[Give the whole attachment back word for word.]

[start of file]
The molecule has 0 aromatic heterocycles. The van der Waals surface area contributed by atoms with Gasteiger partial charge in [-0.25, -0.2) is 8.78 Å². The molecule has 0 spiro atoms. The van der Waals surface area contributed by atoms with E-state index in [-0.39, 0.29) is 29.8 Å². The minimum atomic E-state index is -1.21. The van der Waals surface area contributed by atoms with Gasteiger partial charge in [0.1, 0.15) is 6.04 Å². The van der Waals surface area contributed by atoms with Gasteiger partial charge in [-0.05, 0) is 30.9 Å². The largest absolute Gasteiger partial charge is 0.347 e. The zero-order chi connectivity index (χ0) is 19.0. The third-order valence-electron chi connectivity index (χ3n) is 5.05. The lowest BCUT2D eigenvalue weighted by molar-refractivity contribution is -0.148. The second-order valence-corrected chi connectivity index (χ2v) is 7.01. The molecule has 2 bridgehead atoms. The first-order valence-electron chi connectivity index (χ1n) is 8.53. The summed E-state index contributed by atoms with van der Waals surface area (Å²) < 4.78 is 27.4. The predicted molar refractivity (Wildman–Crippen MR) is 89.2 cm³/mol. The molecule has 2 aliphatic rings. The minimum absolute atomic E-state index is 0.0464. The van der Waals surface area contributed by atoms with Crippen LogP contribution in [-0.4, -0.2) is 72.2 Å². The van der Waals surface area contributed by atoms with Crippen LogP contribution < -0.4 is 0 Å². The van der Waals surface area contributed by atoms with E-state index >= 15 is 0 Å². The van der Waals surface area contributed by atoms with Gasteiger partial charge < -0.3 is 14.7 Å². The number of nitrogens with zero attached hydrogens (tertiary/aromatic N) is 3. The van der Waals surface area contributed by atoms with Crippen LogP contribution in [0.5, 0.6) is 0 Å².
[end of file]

The molecule has 0 aromatic heterocycles. The van der Waals surface area contributed by atoms with Gasteiger partial charge in [-0.25, -0.2) is 8.78 Å². The molecule has 0 spiro atoms. The van der Waals surface area contributed by atoms with E-state index in [-0.39, 0.29) is 29.8 Å². The minimum atomic E-state index is -1.21. The van der Waals surface area contributed by atoms with Gasteiger partial charge in [0.1, 0.15) is 6.04 Å². The van der Waals surface area contributed by atoms with Gasteiger partial charge in [-0.05, 0) is 30.9 Å². The largest absolute Gasteiger partial charge is 0.347 e. The zero-order chi connectivity index (χ0) is 19.0. The third-order valence-electron chi connectivity index (χ3n) is 5.05. The lowest BCUT2D eigenvalue weighted by molar-refractivity contribution is -0.148. The second-order valence-corrected chi connectivity index (χ2v) is 7.01. The molecule has 2 bridgehead atoms. The first-order valence-electron chi connectivity index (χ1n) is 8.53. The summed E-state index contributed by atoms with van der Waals surface area (Å²) < 4.78 is 27.4. The predicted molar refractivity (Wildman–Crippen MR) is 89.2 cm³/mol. The molecule has 2 aliphatic rings. The minimum absolute atomic E-state index is 0.0464. The van der Waals surface area contributed by atoms with Crippen LogP contribution in [-0.4, -0.2) is 72.2 Å². The van der Waals surface area contributed by atoms with Crippen LogP contribution < -0.4 is 0 Å². The van der Waals surface area contributed by atoms with E-state index >= 15 is 0 Å². The van der Waals surface area contributed by atoms with Gasteiger partial charge < -0.3 is 14.7 Å². The number of nitrogens with zero attached hydrogens (tertiary/aromatic N) is 3. The van der Waals surface area contributed by atoms with Crippen LogP contribution in [0.5, 0.6) is 0 Å².